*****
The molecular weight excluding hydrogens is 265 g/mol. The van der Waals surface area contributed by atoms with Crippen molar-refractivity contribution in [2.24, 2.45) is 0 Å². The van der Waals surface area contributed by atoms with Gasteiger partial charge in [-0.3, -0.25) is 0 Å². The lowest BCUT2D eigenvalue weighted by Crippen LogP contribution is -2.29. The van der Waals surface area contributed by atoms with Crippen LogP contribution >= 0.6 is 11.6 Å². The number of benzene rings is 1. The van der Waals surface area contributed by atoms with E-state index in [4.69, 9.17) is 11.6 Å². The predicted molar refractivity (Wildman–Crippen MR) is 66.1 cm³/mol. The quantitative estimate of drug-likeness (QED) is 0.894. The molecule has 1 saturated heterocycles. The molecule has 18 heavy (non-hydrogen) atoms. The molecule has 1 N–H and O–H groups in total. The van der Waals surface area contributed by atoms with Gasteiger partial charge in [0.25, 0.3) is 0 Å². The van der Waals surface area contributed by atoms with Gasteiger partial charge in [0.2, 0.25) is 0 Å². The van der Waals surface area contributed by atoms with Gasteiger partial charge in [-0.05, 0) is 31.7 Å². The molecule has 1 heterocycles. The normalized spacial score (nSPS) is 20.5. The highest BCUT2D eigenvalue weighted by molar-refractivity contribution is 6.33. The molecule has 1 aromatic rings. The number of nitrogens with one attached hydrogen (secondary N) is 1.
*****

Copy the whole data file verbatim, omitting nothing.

The molecular weight excluding hydrogens is 265 g/mol. The van der Waals surface area contributed by atoms with Crippen molar-refractivity contribution in [2.24, 2.45) is 0 Å². The van der Waals surface area contributed by atoms with Gasteiger partial charge in [-0.3, -0.25) is 0 Å². The lowest BCUT2D eigenvalue weighted by Crippen LogP contribution is -2.29. The van der Waals surface area contributed by atoms with Crippen LogP contribution >= 0.6 is 11.6 Å². The number of benzene rings is 1. The van der Waals surface area contributed by atoms with E-state index in [4.69, 9.17) is 11.6 Å². The predicted molar refractivity (Wildman–Crippen MR) is 66.1 cm³/mol. The quantitative estimate of drug-likeness (QED) is 0.894. The molecule has 1 saturated heterocycles. The molecule has 18 heavy (non-hydrogen) atoms. The molecule has 1 N–H and O–H groups in total. The van der Waals surface area contributed by atoms with Gasteiger partial charge in [0.25, 0.3) is 0 Å². The van der Waals surface area contributed by atoms with Gasteiger partial charge in [0.2, 0.25) is 0 Å². The van der Waals surface area contributed by atoms with Gasteiger partial charge in [-0.05, 0) is 31.7 Å². The molecule has 1 heterocycles. The normalized spacial score (nSPS) is 20.5. The highest BCUT2D eigenvalue weighted by molar-refractivity contribution is 6.33. The molecule has 1 aromatic rings. The number of nitrogens with one attached hydrogen (secondary N) is 1.